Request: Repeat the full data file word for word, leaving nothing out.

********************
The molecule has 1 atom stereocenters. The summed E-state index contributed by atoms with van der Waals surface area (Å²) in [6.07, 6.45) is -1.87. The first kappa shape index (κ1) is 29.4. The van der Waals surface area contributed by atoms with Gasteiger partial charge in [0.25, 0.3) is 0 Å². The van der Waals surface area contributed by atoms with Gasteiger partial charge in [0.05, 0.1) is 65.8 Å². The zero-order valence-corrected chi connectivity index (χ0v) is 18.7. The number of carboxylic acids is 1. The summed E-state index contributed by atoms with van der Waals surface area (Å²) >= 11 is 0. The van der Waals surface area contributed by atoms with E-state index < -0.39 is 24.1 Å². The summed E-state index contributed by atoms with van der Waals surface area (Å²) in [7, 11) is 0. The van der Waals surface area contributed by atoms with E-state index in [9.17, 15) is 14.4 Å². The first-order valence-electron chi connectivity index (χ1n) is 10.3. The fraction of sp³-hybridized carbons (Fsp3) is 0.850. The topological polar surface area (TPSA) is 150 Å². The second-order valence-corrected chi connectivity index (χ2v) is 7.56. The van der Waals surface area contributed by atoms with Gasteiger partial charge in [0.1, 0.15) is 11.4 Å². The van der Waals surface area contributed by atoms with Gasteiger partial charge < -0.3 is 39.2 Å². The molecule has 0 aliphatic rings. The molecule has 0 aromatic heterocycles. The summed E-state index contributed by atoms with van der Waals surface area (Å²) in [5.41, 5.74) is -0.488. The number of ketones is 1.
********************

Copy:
The molecule has 1 atom stereocenters. The summed E-state index contributed by atoms with van der Waals surface area (Å²) in [6.07, 6.45) is -1.87. The first kappa shape index (κ1) is 29.4. The van der Waals surface area contributed by atoms with Gasteiger partial charge in [0.25, 0.3) is 0 Å². The van der Waals surface area contributed by atoms with Gasteiger partial charge in [0.05, 0.1) is 65.8 Å². The zero-order valence-corrected chi connectivity index (χ0v) is 18.7. The number of carboxylic acids is 1. The summed E-state index contributed by atoms with van der Waals surface area (Å²) >= 11 is 0. The van der Waals surface area contributed by atoms with E-state index < -0.39 is 24.1 Å². The summed E-state index contributed by atoms with van der Waals surface area (Å²) in [7, 11) is 0. The van der Waals surface area contributed by atoms with E-state index in [9.17, 15) is 14.4 Å². The first-order valence-electron chi connectivity index (χ1n) is 10.3. The fraction of sp³-hybridized carbons (Fsp3) is 0.850. The topological polar surface area (TPSA) is 150 Å². The second-order valence-corrected chi connectivity index (χ2v) is 7.56. The van der Waals surface area contributed by atoms with Gasteiger partial charge in [0.1, 0.15) is 11.4 Å². The van der Waals surface area contributed by atoms with Gasteiger partial charge < -0.3 is 39.2 Å². The molecule has 0 aliphatic rings. The molecule has 0 aromatic heterocycles. The summed E-state index contributed by atoms with van der Waals surface area (Å²) in [5.41, 5.74) is -0.488. The number of ketones is 1.